You've polished off that box of cereal and now the milk is all gone. Where do you place the milk carton—in the paper recycle bin; the containers bin; or in the garbage? It depends.
A plastic gallon jug has an obvious destination—but there are two types of milk cartons, which prompted one of our members to ask us about this recycling mystery. Gable top cartons are the half-gallon ones you find in the refrigerated section that have the angled top. Aseptic cartons are shelf stable containers that can hold milk up to 12 months (think also juice boxes, chicken broth cartons).
490,000 tons of milk cartons were generated in 2008, but only .05 percent were recycled.
Both are recyclable, just not everywhere—yet. The recycling of waxy containers has become more common, according to the EPA, but only 26 states currently have curbside programs.
According to an EPA study of municipal waste, 490,000 tons of milk cartons were generated in 2008, but only 5000 tons or .05 percent were recycled. And Americans consume hundreds of pounds of milk each year (206 pounds of milk per capita in 2007, according to one study).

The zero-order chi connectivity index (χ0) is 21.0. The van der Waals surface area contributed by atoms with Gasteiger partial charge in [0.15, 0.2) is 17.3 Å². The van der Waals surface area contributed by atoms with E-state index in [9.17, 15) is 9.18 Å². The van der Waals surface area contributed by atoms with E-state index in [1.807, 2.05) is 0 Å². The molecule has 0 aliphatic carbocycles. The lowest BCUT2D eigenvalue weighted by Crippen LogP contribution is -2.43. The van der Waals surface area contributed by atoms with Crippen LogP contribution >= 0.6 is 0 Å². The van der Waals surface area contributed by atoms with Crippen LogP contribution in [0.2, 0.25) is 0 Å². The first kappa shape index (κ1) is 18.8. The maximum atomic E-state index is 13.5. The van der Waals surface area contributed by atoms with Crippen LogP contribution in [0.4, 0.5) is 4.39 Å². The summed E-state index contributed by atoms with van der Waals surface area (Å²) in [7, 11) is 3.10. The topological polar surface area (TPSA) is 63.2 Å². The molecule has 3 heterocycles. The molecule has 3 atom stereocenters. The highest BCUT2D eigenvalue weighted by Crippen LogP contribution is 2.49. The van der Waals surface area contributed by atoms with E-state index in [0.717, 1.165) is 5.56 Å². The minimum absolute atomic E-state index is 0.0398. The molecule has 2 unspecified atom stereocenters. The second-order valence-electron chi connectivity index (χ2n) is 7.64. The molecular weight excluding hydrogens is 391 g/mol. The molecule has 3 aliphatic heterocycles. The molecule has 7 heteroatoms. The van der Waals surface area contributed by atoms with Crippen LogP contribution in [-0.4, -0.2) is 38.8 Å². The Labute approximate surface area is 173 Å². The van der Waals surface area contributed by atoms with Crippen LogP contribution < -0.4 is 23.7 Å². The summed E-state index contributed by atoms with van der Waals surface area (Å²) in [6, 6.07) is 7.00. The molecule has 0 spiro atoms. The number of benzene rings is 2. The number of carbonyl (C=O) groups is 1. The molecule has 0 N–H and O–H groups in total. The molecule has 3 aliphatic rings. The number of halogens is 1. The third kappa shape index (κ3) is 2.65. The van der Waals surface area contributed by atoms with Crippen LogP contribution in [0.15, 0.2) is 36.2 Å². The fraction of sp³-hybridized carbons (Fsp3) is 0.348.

Giovanna Lemos of Tetrapak, one of the largest producers of cartons, says that the company is working with other states to establish curbside recycling programs and the containers are in fact not hard to recycle.
What's a thirsty milk drinker to do? First check to see if your municipality accepts these containers for recycling, which you can do at the Carton Council's website. If you're in the club, go to your local government's website to see if you should place the cartons with other beverage containers or with mixed paper.
You should empty and rinse containers before recycling and remove caps and lids before placing them in the bin.
Finally, open up the next box of cereal, and enjoy.
Have you hit any roadblocks when recycling milk cartons in your town? Share your comments below!